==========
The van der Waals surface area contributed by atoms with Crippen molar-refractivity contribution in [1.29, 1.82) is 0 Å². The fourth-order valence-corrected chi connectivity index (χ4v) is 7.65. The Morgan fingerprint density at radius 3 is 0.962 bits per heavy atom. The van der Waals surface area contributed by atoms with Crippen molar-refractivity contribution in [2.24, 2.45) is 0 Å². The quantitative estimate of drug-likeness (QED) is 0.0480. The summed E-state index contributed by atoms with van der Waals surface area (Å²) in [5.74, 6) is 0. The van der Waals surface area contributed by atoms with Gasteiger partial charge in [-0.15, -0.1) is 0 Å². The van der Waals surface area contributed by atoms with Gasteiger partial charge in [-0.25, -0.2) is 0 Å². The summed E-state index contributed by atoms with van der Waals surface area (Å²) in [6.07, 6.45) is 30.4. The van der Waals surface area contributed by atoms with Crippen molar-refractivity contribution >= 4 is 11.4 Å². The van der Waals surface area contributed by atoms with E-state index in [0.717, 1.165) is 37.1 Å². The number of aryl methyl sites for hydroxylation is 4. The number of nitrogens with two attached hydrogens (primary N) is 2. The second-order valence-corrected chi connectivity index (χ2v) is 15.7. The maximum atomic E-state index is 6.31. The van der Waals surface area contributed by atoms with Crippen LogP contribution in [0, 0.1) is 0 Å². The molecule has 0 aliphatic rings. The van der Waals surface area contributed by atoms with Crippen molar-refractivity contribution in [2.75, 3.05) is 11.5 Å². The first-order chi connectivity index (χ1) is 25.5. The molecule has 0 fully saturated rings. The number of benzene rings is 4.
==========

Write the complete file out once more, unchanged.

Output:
The van der Waals surface area contributed by atoms with Crippen molar-refractivity contribution in [1.29, 1.82) is 0 Å². The fourth-order valence-corrected chi connectivity index (χ4v) is 7.65. The Morgan fingerprint density at radius 3 is 0.962 bits per heavy atom. The van der Waals surface area contributed by atoms with Crippen molar-refractivity contribution in [2.24, 2.45) is 0 Å². The quantitative estimate of drug-likeness (QED) is 0.0480. The summed E-state index contributed by atoms with van der Waals surface area (Å²) in [5.74, 6) is 0. The van der Waals surface area contributed by atoms with Gasteiger partial charge in [-0.15, -0.1) is 0 Å². The van der Waals surface area contributed by atoms with Gasteiger partial charge in [-0.25, -0.2) is 0 Å². The summed E-state index contributed by atoms with van der Waals surface area (Å²) in [6.07, 6.45) is 30.4. The van der Waals surface area contributed by atoms with Crippen molar-refractivity contribution >= 4 is 11.4 Å². The van der Waals surface area contributed by atoms with E-state index in [0.717, 1.165) is 37.1 Å². The number of aryl methyl sites for hydroxylation is 4. The number of nitrogens with two attached hydrogens (primary N) is 2. The second-order valence-corrected chi connectivity index (χ2v) is 15.7. The maximum atomic E-state index is 6.31. The van der Waals surface area contributed by atoms with Crippen LogP contribution in [0, 0.1) is 0 Å². The molecule has 0 aliphatic rings. The van der Waals surface area contributed by atoms with Crippen molar-refractivity contribution in [2.75, 3.05) is 11.5 Å². The first-order chi connectivity index (χ1) is 25.5. The molecule has 0 fully saturated rings. The number of benzene rings is 4.